The life-sized bronze statue sees Baldwin dressed up as Superman, an image familiar to anyone who followed the inquest into the boy's death.
Baldwin starved to death in 2002, just before his sixth birthday, while under the care of his grandparents. Both are now serving life sentences for second-degree murder.
During the inquest his father, Richard Baldwin, described the young boy's love of Superman, though the statue was arranged by a complete stranger in Ottawa.
Todd Boyce started an online campaign last year, raising more than $50,000 for the work by sculptor Ruth Abernathy.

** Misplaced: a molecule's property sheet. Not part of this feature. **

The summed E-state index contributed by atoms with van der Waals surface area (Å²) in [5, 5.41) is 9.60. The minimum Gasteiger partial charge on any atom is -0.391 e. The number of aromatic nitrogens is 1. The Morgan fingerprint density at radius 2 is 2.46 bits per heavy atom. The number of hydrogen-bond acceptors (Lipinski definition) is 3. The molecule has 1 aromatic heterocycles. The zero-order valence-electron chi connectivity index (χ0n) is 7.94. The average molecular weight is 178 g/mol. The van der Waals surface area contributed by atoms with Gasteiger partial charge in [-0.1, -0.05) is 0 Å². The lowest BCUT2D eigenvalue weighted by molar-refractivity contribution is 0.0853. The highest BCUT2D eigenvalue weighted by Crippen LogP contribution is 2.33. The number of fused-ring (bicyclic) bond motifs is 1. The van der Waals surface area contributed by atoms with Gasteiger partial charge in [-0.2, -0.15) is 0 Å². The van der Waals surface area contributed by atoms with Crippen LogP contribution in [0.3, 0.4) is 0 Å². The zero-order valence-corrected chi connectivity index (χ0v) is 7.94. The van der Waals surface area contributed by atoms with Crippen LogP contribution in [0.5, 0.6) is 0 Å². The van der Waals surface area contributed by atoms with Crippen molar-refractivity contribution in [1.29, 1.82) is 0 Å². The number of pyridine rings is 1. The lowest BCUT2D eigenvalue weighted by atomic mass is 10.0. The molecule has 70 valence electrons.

"I just felt compelled after learning about what happened … how he was hidden away and abused," Boyce told CBC News. "I felt I needed to do something so he'd be remembered."
DC Comics originally said it would not allow the Superman logo to be used on the statue, though the decision was soon reversed.
The inquest — aimed at determining what Ontario's child protection system could have done to save Baldwin's life — released 103 recommendations including a call for information sharing among agencies.
Baldwin's grandparents both had previous child abuse convictions — something the Catholic Children's Aid Society wasn't aware of until after Baldwin's death.